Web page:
Writing an essay on a topic that you are less-than-thrilled about can be a pain. It’s easy to put off working on a boring assignment indefinitely, and then be left scrambling to put the paper together at the last minute. When you’re in middle school or early high school, this may not hurt you too much. However, as your assignments get longer and comprise more of your grade, it can be hard to break out of bad habits. Even worse, writing assignments that you’re not proud of (whether you get good grades for them or not) can leave you convinced that you’re not a good writer, with no idea of how to improve. Here are some tips for the next time you’re overwhelmed with a project:
Change the Game: Sometimes you just get stuck with a rough topic, but if you are assigned a paper topic that you really don’t like, you can always ask to switch. Just make sure you do this as soon as possible. Your teacher is also more likely to approve your new topic if you choose something related to the old one and you show that you’ll have enough to write.
Use Mind Maps Brainstorming and prewriting are often overlooked, but they are great tools for organizing your thoughts. To make a mind map, place your topic in the center of a page. Then, branch out of the middle with possible subtopics, examples, themes, symbols, or whatever else you can think of. Don’t focus on which ideas are “good” or “bad”…you’re just brainstorming, so try not to filter your thoughts. It can help to include color or doodles in your mind map. Another prewriting method I like to use is to come up with as many questions as possible, and then see what I can answer. For example:
- What does X mean?
- What caused Y? What does Y cause?
- What would have happened if Z was different?
Page Budgeting So, you tend to fall short on length requirements. It’s okay. What’s not okay is stuffing the end of a paper with rambling thoughts because you’re desperate to meet a full page. You can avoid this with a little planning. The first thing you should do is figure out an outline. This is not your actual outline, more of a shopping list of what types of paragraphs you’ll need. (For example, an introduction, a background paragraph, x number of body paragraphs, counterarguments, and a conclusion.) Then, draw out the number of pages you’ll need, aiming for the middle of the length requirement. Mark off how much space each paragraph will need, so you can pace yourself throughout the paper instead of scrambling at the end.
(Ab)use Google Do you know how to spell that word? Do you know if you’re using it correctly? HOW DO COMMAS WORK? WHAT IS A NOUN? HOW DO I WRITE OMG ASJKSD…Stop. Ask the internet. Repeat as necessary. Avoid semicolons unless you’re sure; they’re so easy to misuse.
Create False Deadlines If the idea of doing an entire paper is daunting, it can be easy to procrastinate. (Let’s face it, procrastinating and then falling on your face is almost a rite of passage.) The obvious answer is to break the project into smaller pieces, but even that might not work if you don’t have clear deadlines. For example, you might say you’ll write a first draft this week, until this week is next week and the paper is due tomorrow.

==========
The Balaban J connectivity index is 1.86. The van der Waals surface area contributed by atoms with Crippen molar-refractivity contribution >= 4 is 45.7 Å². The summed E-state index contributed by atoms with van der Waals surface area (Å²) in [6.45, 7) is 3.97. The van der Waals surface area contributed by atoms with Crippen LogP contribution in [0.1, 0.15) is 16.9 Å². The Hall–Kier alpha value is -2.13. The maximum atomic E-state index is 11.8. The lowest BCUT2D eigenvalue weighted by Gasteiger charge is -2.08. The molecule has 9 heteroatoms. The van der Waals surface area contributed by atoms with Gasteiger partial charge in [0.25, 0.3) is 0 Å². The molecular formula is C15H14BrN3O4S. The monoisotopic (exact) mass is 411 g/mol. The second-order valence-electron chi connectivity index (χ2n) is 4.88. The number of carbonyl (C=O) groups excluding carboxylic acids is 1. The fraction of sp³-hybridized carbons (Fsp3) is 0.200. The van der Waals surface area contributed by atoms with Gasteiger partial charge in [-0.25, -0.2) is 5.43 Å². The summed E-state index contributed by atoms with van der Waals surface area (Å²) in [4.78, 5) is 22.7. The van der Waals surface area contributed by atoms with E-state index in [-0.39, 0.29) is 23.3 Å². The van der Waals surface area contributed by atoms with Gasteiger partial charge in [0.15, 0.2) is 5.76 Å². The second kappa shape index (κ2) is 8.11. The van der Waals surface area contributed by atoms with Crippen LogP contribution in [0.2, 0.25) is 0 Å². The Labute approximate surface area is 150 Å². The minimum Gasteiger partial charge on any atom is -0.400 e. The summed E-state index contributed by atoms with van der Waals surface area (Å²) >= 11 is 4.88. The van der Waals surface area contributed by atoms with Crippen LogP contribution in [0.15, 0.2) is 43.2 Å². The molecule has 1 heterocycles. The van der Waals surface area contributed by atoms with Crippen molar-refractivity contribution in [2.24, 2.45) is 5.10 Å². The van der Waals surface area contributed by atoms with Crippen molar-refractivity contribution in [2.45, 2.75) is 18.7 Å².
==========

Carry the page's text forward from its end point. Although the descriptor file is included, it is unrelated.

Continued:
Instead, find some way to make yourself accountable. You could set up a meeting with a friend in your class to peer review rough drafts, for example. One thing that works for me is tricking myself into thinking the entire paper is due the day before. This is an option because I’m really forgetful and live by my calendar, so if I write that something is due a day early I will genuinely believe it.
Look at Examples A pretty popular piece of advice among writers is really simple: read. However, it never occurs to many students to look for examples of what they’re writing, even if they have no idea how to write the essay. If you’re writing a literary analysis, read literary analysis essays. If you’re writing a persuasive piece, read persuasive essays. Keep in mind, you may want to avoid essays on your specific topic, unless you’re willing to cite the essay in your paper. The idea is to get a feel for the format and style of the type of paper you’re doing, not to (accidentally) steal ideas.
Write a Zero Draft If you’re not ready to write a “proper” draft, a zero draft can help. A zero draft (also called an exploratory draft) is an unfiltered draft where you write down your thoughts on the subject as they come to you. Later, you go through and sort out anything that you might want to keep for the rough draft. (This is a lot like free-writing…it gets your brain thinking about a topic without concerns about quality.)
Distance Yourself from Your Writing You may insist on writing the entire paper in one night, but you’re doing yourself a disservice. Even if you write the rough draft two or three days in advance, if you’ve had time between writing your draft and revising it, you’ll be able to look at the piece more objectively. Pretend that you’ve never read the piece before and critique it like it was somebody else’s. (Don’t feel bad if it feels like there are a lot of errors! Being honest during the revision process will actually help you create a better final draft.)
Read It Aloud This is a great way to catch awkward phrases, choppy sentences, or repetitive word use, even if it feels silly at first.
Of course, none of these suggestions are substitutes for your own ideas and work, but putting a little bit more effort into a project can make a huge difference. Plus, no matter what you’ve convinced yourself, stress is not good for you OR your paper. Sorry to disappoint.